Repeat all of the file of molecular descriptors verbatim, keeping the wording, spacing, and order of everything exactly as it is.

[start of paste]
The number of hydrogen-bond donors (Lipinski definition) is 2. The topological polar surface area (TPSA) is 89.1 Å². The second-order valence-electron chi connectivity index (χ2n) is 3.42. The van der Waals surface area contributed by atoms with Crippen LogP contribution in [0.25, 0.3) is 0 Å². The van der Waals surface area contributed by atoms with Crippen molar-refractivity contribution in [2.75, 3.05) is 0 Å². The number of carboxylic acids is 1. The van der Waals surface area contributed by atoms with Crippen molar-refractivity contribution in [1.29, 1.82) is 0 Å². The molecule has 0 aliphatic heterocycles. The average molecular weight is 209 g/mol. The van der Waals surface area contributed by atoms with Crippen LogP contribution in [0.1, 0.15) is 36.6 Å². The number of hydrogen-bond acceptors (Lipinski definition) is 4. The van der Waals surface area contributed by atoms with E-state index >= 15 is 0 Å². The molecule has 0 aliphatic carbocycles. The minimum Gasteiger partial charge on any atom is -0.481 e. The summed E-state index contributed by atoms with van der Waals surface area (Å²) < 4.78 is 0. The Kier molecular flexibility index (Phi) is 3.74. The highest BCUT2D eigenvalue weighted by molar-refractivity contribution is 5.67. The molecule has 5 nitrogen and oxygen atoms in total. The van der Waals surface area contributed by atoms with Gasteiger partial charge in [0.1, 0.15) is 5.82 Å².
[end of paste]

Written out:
The number of hydrogen-bond donors (Lipinski definition) is 2. The topological polar surface area (TPSA) is 89.1 Å². The second-order valence-electron chi connectivity index (χ2n) is 3.42. The van der Waals surface area contributed by atoms with Crippen LogP contribution in [0.25, 0.3) is 0 Å². The van der Waals surface area contributed by atoms with Crippen molar-refractivity contribution in [2.75, 3.05) is 0 Å². The number of carboxylic acids is 1. The van der Waals surface area contributed by atoms with Crippen molar-refractivity contribution in [1.29, 1.82) is 0 Å². The molecule has 0 aliphatic heterocycles. The average molecular weight is 209 g/mol. The van der Waals surface area contributed by atoms with Crippen LogP contribution in [0.1, 0.15) is 36.6 Å². The number of hydrogen-bond acceptors (Lipinski definition) is 4. The van der Waals surface area contributed by atoms with E-state index >= 15 is 0 Å². The molecule has 0 aliphatic carbocycles. The minimum Gasteiger partial charge on any atom is -0.481 e. The summed E-state index contributed by atoms with van der Waals surface area (Å²) < 4.78 is 0. The Kier molecular flexibility index (Phi) is 3.74. The highest BCUT2D eigenvalue weighted by molar-refractivity contribution is 5.67. The molecule has 5 nitrogen and oxygen atoms in total. The van der Waals surface area contributed by atoms with Gasteiger partial charge in [0.1, 0.15) is 5.82 Å².